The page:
(RNS) — How is Hurricane Florence different from past storms along the Eastern Seaboard?
For some houses of worship, it may have brought the potential of government help.
Barely two weeks after damaging winds and heavy rains unleashed historic flooding and killed at least 39 people across North and South Carolina, the long and expensive work of recovery is underway.
In addition to flooded homes, crumbling roads, overflowing hog lagoons and an infestation of mosquitoes, the region is grappling with significant damage to every kind of structure along the storm’s path, including houses of worship.
Baptist and Methodist disaster relief workers, representing the region’s largest denominations, have begun taking an inventory of the number of sanctuaries damaged by Florence.
Thanks to a lawsuit filed on behalf of churches damaged by Hurricane Harvey in Texas, the workers are also directing Carolina churches to sources of government assistance.
The possibility of federal funds paying to restore churches is a departure from previous Federal Emergency Management Agency policy that disqualified religious groups from receiving aid available to other nonprofits. FEMA announced the change, which was endorsed by President Trump, earlier this year.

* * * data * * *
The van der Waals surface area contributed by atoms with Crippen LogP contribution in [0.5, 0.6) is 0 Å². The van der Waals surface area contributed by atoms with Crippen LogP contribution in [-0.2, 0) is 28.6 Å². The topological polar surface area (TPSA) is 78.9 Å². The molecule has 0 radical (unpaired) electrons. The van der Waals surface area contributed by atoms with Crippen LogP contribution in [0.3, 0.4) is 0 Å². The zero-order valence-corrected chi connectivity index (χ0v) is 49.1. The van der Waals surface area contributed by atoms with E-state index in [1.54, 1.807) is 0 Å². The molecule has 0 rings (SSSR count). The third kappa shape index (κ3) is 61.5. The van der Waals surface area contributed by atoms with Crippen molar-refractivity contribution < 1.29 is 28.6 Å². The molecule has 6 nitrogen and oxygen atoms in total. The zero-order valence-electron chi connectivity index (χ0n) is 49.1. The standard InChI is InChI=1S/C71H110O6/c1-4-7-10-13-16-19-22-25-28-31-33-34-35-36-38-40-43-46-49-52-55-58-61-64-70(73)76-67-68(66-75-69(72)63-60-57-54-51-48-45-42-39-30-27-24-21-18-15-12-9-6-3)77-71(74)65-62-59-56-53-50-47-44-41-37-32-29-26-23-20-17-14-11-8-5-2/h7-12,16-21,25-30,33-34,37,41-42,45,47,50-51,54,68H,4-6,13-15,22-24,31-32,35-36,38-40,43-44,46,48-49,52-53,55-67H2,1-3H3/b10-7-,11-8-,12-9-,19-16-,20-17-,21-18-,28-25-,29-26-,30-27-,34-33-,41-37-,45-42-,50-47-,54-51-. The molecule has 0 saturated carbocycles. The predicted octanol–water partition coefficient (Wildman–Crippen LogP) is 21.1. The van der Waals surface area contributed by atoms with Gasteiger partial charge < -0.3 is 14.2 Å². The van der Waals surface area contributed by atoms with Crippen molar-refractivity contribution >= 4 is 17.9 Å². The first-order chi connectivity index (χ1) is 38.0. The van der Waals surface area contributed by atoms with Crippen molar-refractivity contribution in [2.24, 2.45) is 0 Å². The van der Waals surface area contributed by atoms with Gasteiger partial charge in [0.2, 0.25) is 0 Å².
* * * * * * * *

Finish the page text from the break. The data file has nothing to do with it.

Several church-state groups immediately criticized the new rules, arguing that paying congregations to rebuild is tantamount to government support for religion and against the First Amendment to the Constitution.
But many congregations — with flooded basements, torn roofs or toppled bell towers — are eager to investigate all sources of aid.
“Obviously many of them were impacted and we have seen a number of requests for assistance and direction on how to get help,” said Kevin Smith, director for the Center for Faith and Opportunity Initiatives in the Department of Homeland Security, which FEMA falls under.
Official numbers are nowhere near complete, but disaster relief teams at the North Carolina Conference of the United Methodist Church, which covers the eastern half of the state, estimate 79 Methodist church buildings and 27 parsonages were damaged. Baptists on Mission, an auxiliary of the Baptist State Convention of North Carolina, estimates that at least 50 Baptist churches were affected.
FEMA officials, in partnership with the states’ emergency management divisions, plan to hold a series of town hall meetings with religious leaders to explain how they may apply for aid. (One meeting is planned for Oct. 18, in New Bern’s Temple Baptist Church.)
The process is neither quick nor easy.
Houses of worship must first recover what they can from their insurance policies. If insurance doesn’t cover the cost of repairs, they must then apply for a low-interest loan from the federal Small Business Administration. If no loan is granted, or not enough of a loan is granted, congregations may then apply for reimbursement from FEMA through the state’s emergency management division.
In addition, congregations must prove they serve a community role.